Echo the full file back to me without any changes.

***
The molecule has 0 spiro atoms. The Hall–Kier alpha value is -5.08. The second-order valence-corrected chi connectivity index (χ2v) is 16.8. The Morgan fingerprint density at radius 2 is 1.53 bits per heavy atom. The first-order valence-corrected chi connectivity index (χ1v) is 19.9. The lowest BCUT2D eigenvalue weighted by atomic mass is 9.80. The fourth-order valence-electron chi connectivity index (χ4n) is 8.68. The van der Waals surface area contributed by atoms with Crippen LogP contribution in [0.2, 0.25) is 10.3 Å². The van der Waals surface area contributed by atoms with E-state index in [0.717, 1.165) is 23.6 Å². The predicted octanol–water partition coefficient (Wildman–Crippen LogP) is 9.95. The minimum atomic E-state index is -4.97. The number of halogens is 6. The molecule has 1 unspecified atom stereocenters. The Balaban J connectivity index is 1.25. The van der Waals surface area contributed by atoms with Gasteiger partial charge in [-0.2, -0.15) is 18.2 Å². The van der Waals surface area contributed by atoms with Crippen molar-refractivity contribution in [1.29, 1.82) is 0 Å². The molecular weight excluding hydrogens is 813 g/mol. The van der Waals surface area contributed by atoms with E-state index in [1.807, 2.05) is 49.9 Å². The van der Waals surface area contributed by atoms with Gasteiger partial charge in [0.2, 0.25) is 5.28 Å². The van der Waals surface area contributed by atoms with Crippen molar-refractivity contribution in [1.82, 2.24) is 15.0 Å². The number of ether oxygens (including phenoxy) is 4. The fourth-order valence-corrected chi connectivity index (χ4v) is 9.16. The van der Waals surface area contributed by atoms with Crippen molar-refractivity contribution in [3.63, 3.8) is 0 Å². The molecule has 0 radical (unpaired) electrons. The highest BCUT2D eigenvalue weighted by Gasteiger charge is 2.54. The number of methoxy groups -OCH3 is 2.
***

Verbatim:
The molecule has 0 spiro atoms. The Hall–Kier alpha value is -5.08. The second-order valence-corrected chi connectivity index (χ2v) is 16.8. The Morgan fingerprint density at radius 2 is 1.53 bits per heavy atom. The first-order valence-corrected chi connectivity index (χ1v) is 19.9. The lowest BCUT2D eigenvalue weighted by atomic mass is 9.80. The fourth-order valence-electron chi connectivity index (χ4n) is 8.68. The van der Waals surface area contributed by atoms with Crippen LogP contribution in [0.2, 0.25) is 10.3 Å². The van der Waals surface area contributed by atoms with E-state index in [0.717, 1.165) is 23.6 Å². The predicted octanol–water partition coefficient (Wildman–Crippen LogP) is 9.95. The minimum atomic E-state index is -4.97. The number of halogens is 6. The molecule has 1 unspecified atom stereocenters. The Balaban J connectivity index is 1.25. The van der Waals surface area contributed by atoms with Gasteiger partial charge in [-0.2, -0.15) is 18.2 Å². The van der Waals surface area contributed by atoms with Crippen molar-refractivity contribution in [1.29, 1.82) is 0 Å². The molecular weight excluding hydrogens is 813 g/mol. The van der Waals surface area contributed by atoms with E-state index in [1.807, 2.05) is 49.9 Å². The van der Waals surface area contributed by atoms with Gasteiger partial charge in [0.2, 0.25) is 5.28 Å². The van der Waals surface area contributed by atoms with Crippen molar-refractivity contribution in [1.82, 2.24) is 15.0 Å². The number of ether oxygens (including phenoxy) is 4. The fourth-order valence-corrected chi connectivity index (χ4v) is 9.16. The van der Waals surface area contributed by atoms with Crippen molar-refractivity contribution in [3.63, 3.8) is 0 Å². The molecule has 0 radical (unpaired) electrons. The highest BCUT2D eigenvalue weighted by Gasteiger charge is 2.54. The number of methoxy groups -OCH3 is 2.